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Project Manager (Associate) Level 4 Apprenticeship Standard (Shropshire)

Course overview

Dependent upon the size of the employer organisation, job titles for this role will vary. Projects can be defined and delivered within different contexts, across diverse industry sectors. An Associate Project Manager knows what needs to be achieved, how it will be achieved, how long it will take and how much it will cost, and works with the project team to achieve the required outcomes. Course details are below.

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Apprenticeship Standards Information

Level: 4

Duration (norm): 24 months

Code: ST0310

Max Funding Value: £6,000

Delivery Model: The apprentice will visit the training center once every six weeks (day release). In addition, the trainer will visit the employer site for reviews throughout the duration of the course.

English and Mathematics: Level 2/C for both must be achieved prior to End Point Assessment (this content will be blended into the apprentice's study programme if it is required)


An associate project manager will be able to understand and have knowledge of:

  • Project governance: Different types of organisational structures and responsibilities, functions and project phases on different types of project. How governance can control and manage the successful delivery of projects. The significance of the project management plan (PMP).
  • Project stakeholder management: Stakeholders: their perspectives, different interests and levels of influence upon project outcomes.
  • Project communication: Key contexts of a project communication plan, its effectiveness in managing different stakeholders. Factors which can affect communications such as cultural and physical barriers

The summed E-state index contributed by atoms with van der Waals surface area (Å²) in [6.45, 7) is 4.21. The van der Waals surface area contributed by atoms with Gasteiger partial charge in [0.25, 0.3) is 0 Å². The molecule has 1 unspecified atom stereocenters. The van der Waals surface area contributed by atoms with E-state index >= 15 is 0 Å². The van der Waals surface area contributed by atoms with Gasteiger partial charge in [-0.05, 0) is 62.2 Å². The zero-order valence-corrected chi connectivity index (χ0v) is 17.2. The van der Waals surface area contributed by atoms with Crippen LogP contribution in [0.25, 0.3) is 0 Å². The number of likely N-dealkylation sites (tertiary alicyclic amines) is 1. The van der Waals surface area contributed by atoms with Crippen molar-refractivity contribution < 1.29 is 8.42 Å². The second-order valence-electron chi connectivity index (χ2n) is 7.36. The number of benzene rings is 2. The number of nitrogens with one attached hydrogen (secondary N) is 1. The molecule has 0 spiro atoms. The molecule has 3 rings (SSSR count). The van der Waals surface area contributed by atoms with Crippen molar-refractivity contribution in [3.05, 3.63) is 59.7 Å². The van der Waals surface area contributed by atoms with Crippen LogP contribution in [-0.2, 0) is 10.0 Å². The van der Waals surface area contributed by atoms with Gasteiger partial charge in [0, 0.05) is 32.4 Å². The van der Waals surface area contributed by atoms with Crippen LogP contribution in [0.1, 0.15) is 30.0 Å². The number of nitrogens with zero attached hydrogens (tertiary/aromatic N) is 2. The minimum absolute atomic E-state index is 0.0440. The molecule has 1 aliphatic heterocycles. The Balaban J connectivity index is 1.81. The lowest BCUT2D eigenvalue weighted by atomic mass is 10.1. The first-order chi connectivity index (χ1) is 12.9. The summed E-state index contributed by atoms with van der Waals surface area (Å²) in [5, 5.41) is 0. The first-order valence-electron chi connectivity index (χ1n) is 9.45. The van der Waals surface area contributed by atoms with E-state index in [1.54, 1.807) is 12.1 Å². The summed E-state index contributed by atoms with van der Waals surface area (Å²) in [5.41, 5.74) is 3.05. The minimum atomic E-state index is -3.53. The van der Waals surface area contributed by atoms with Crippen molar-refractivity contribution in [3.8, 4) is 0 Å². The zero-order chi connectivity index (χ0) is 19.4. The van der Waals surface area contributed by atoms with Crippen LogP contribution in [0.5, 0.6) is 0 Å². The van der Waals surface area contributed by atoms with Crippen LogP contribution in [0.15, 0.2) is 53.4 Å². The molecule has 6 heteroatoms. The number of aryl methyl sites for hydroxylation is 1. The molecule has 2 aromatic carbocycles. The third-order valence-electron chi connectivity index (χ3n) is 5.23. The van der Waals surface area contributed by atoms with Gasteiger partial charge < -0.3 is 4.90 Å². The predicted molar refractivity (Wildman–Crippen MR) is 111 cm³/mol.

• Project leadership: The vision and values of the project and its links to objectives; the ways in which these can be effectively communicated and reinforced to team members and stakeholders. Leadership styles, qualities and the importance of motivation on team performance. Characteristics of the working environment which encourage and sustain high performance.
  • Consolidated planning: Purpose and formats for consolidated plans to support overall management, taking account of lessons learnt and how the plans balance fundamental components of scope, schedule, resources, budgets, risks and quality requirements.
  • Budgeting and cost control: Funding, estimating, overheads; direct costs, indirect costs, fixed costs, variable costs and an overall budget for a project; tracking systems for actual costs, accruals and committed costs; alternative cost breakdowns to provide for graphical representations, and performance management.
  • Business case and benefits management: Preparation and/or maintenance of business cases, including benefits management.
  • Project scope: Requirements management, and evaluation of alternative methods to learn from the past to improve delivery. Project scope change control, baseline change management, configuration management.
  • Project schedule: Scheduling and estimating for project activities including how they can be quality assessed. Progress monitoring and metrics to assess work performed against the schedule. Schedule management methods to evaluate and revise activities to improve confidence in delivery.
  • Resource management: Resource analysis, resource allocation and resource acceptance.
  • Project risk and issue management: The need for and implementation of a risk management plan. Risk management methods and techniques to identify and prioritise threats or opportunities. Mitigation actions to minimise risk impacts and to optimise benefits by managing opportunities.
  • Contract management and procurement: The nature of contracts, and their implications for contracting organisations. Procurement processes. Legal and ethical means for managing contracts.